How ICE ‘abandoned’ cities and forced communities like Los Angeles to embrace sanctuary status

How ICE ‘abandoned’ cities and forced communities like Los Angeles to embrace sanctuary status

The federal government “abandoned” local sheriffs and police departments on immigration, leaving them in a legal limbo and spurring their embrace of sanctuary policies, the Los Angeles County Sheriff’s Department said.

Sheriff Alex Villanueva’s office lashed out at the Department of Homeland Security after its No. 2 official, Ken Cuccinelli, sent a scorching letter complaining about a new policy refusing all cooperation in turning migrants over to U.S. Immigration and Customs Enforcement.

Lt. John Satterfield, the sheriff’s spokesman, told The Washington Times that Mr. Cuccinelli played loose with his numbers and seemed to be making retaliation “threats” to arrest more immigrants who are in the county illegally.

“ICE abandoned its law enforcement partners long ago,” Lt. Satterfield said in a lengthy response to The Times after it reported on Mr. Cuccinelli’s letter this month.

The finger-pointing underscores how much is at stake in the debate over deportations and sanctuary jurisdictions.

ICE says it wants cooperation and said it goes out of its way to try to work with the sheriff’s department.

David Marin, the agency’s Los Angeles field office director, says he has deportation officers on standby 24 hours a day to be available should the sheriff’s office call, and they respond to the main jail in 15 or 20 minutes.

“We have not abandoned them, in fact we have made much more of an effort to work with them,” Mr. Marin said. “It just doesn’t help public safety when these criminals are released back into the community.”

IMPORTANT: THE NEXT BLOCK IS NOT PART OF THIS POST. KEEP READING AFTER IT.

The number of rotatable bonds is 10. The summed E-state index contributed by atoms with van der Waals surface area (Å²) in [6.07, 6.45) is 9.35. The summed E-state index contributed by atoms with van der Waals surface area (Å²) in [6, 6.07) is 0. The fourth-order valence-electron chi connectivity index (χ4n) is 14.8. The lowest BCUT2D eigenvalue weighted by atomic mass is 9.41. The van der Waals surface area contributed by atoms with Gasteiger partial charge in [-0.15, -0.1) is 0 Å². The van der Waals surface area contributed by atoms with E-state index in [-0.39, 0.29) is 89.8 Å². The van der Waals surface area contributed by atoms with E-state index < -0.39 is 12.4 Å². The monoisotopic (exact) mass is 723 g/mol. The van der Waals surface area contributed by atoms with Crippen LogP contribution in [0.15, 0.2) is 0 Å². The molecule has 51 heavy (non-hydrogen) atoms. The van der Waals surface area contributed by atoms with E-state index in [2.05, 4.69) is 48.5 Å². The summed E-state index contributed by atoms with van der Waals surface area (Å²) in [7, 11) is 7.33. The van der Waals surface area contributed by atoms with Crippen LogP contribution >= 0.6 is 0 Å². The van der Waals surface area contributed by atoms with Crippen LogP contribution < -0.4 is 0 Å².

Sheriff Villanueva’s policy isn’t the most expansive in the nation, but, given his county’s size and demographics, it’s the most consequential, accounting for tens of thousands of deportees over the last decade.

After President Trump took office, California imposed limits on law enforcement cooperation with ICE, but made exceptions for major crimes. Sheriff Villanueva in March announced a temporary pause on cooperating even in those exception cases, citing the coronavirus pandemic.

Last month he made the pause a permanent ban. He said cooperating with ICE was frightening immigrants into not reporting crimes.

Mr. Cuccinelli responded with his letter hoping to “shame” the sheriff into reversing, saying innocent people will die because criminals get released rather than deported.

“What we are seeing is the pollution of law enforcement by politicization,” he told The Times.

Lt. Satterfield said the sheriff’s department used to cooperate fully with detainers — demands from ICE to hold an undocumented immigrant for pickup by deportation officers. But the sheriff’s department was sued during the Obama years, with civil liberties groups saying ICE detainers weren’t signed by a judge and thus weren’t legally binding.

Lt. Satterfield says ICE refused to back up its detainers, calling them “a mere ‘suggestion,’ and not a requirement.”

A judge agreed, finding that the sheriff’s department held thousands of migrants under illegal ICE detainers. An appeals court last week sent the case back to the judge for a new review, but Lt. Satterfield said the lawsuit marked a major change for Los Angeles, which felt abandoned by the federal government.

Mr. Marin, the ICE Los Angeles chief, said what happened in the last administration has no bearing on the current situation, because state law prohibits localities from holding migrants for ICE anyway.